Eeeee, there are going to be costumes from The Hunger Games on display at the level 4 sky bridge!  Last year’s ECCC was where I picked up “The Hunger Games: Songs from District 12 and Beyond”. :D   I LOVE that soundtrack.  The Neko Case track is easily my favorite off of it:

Some kind of madness

I exhibited at 4 conventions this month! @__@ I am…very far behind on e-mails.  Here’s a big ol’ wrap-up post for the convention parade:
(I’ve tried, but it’s not even possible to adequately thank all of the people who helped me out over the last month.  Bottom line is: I am able to do what I do because I have a great support system, and comics people rock.)

Kumoricon – Portland/Vancouver’s premiere anime convention
I was generously invited to exhibit for free as a guest, which was a super nice perk.
This show was a little strange for me, because the last time I attended Kumoricon was 7+ years ago as a high school student.  The show has grown and matured a lot since then….as have I.  I felt old more than once; I haven’t been an active otaku in years and high school students today have grown up with shows and fandoms I’m not even aware of.  The median age of attendees is probably 15 or 16, versus the 30- and 40-something attendees I encounter at most other shows.  It was probably really, really good for me to interact with this younger crowd, because it showed me how out of touch I already am.  It takes upkeep to stay relevant!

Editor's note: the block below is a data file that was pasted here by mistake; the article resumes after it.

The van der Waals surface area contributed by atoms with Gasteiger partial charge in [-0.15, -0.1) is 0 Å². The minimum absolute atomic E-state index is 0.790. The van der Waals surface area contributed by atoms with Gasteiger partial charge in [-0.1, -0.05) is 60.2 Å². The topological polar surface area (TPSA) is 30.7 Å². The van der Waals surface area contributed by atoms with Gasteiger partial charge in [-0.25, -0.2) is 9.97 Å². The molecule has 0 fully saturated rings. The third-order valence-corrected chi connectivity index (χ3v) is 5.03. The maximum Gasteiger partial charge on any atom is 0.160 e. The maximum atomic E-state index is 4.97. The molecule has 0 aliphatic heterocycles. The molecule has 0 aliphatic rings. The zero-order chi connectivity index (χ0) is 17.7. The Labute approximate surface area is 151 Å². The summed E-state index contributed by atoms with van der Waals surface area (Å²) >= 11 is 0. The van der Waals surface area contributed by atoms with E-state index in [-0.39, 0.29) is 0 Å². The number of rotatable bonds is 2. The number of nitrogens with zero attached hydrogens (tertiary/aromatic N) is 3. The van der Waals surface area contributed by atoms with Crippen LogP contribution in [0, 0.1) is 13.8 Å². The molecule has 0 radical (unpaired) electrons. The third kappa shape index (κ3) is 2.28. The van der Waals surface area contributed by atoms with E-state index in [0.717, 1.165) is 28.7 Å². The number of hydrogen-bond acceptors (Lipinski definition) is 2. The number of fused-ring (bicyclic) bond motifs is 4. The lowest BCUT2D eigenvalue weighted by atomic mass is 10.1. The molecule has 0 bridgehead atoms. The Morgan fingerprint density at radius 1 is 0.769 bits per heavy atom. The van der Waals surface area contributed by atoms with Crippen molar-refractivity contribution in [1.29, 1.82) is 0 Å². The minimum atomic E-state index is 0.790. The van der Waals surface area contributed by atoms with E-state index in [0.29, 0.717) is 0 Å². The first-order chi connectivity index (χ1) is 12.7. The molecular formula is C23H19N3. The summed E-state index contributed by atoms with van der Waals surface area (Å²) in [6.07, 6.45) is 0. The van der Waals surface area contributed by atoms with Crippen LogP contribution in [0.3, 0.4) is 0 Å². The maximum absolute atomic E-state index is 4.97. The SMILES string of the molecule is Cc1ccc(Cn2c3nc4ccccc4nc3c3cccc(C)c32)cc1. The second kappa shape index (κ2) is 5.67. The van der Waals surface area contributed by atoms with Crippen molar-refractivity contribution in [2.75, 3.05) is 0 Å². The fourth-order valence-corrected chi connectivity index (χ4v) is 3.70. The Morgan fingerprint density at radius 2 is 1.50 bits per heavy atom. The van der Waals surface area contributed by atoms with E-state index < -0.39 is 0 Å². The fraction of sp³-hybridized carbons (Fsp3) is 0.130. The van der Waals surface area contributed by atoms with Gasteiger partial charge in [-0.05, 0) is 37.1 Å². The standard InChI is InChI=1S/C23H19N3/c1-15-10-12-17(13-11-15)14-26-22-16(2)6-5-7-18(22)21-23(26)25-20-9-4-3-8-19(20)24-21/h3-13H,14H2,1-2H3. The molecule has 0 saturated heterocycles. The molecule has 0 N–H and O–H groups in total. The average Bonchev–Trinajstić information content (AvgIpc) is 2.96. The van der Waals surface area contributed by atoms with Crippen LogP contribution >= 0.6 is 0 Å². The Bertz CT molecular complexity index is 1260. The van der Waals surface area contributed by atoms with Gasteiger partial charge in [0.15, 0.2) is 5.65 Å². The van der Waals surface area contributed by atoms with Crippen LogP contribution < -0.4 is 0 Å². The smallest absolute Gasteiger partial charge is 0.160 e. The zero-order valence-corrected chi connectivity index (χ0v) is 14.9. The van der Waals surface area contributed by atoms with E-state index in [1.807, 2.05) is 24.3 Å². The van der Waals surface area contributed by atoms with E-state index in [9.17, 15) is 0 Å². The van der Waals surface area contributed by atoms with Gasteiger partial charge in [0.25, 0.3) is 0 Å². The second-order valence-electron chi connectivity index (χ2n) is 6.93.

Even with artist alley in a separate building from the main show, it had a healthy flow of attendees all weekend.  I will definitely be exhibiting again next year if at all possible, but I learned several things that I’d like to implement in the future:

  • Presentation matters!  At comic book conventions, I feel like I have a decent table display.  I’m middle of the pack.  But at Kumoricon, people had nice overhead displays and just really great, clear packaging and prices, as well as cute outfits and costumes.  I was way out-classed!  If I come back, I want to implement the advice that my awesome neighbors Cari Corene and Robin Robinson gave me.  Cari actually gave me a table makeover on Sunday morning–it was really sweet!  I need to put more thought into the flow of my display and where I’m directing people’s eyes.